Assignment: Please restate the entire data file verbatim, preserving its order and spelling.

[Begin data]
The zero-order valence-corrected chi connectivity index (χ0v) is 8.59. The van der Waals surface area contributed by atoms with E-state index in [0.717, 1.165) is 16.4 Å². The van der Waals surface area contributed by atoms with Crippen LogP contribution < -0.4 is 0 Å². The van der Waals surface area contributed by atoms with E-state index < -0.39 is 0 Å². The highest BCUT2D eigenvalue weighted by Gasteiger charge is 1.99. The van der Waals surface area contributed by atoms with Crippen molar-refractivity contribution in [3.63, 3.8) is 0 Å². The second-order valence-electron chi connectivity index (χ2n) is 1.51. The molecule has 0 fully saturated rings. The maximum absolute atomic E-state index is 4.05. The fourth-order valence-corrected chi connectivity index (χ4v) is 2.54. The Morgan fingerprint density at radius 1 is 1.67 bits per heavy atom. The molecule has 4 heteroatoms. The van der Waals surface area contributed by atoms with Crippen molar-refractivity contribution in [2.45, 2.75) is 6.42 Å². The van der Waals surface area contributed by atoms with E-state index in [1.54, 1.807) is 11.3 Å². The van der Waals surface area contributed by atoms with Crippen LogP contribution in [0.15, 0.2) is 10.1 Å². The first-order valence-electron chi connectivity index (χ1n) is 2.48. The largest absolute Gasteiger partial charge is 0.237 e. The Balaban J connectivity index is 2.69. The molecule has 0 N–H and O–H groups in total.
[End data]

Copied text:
The zero-order valence-corrected chi connectivity index (χ0v) is 8.59. The van der Waals surface area contributed by atoms with E-state index in [0.717, 1.165) is 16.4 Å². The van der Waals surface area contributed by atoms with Crippen LogP contribution < -0.4 is 0 Å². The van der Waals surface area contributed by atoms with E-state index < -0.39 is 0 Å². The highest BCUT2D eigenvalue weighted by Gasteiger charge is 1.99. The van der Waals surface area contributed by atoms with Crippen molar-refractivity contribution in [3.63, 3.8) is 0 Å². The second-order valence-electron chi connectivity index (χ2n) is 1.51. The molecule has 0 fully saturated rings. The maximum absolute atomic E-state index is 4.05. The fourth-order valence-corrected chi connectivity index (χ4v) is 2.54. The Morgan fingerprint density at radius 1 is 1.67 bits per heavy atom. The molecule has 4 heteroatoms. The van der Waals surface area contributed by atoms with Crippen molar-refractivity contribution in [2.45, 2.75) is 6.42 Å². The van der Waals surface area contributed by atoms with E-state index in [1.54, 1.807) is 11.3 Å². The van der Waals surface area contributed by atoms with Crippen LogP contribution in [0.15, 0.2) is 10.1 Å². The first-order valence-electron chi connectivity index (χ1n) is 2.48. The largest absolute Gasteiger partial charge is 0.237 e. The Balaban J connectivity index is 2.69. The molecule has 0 N–H and O–H groups in total.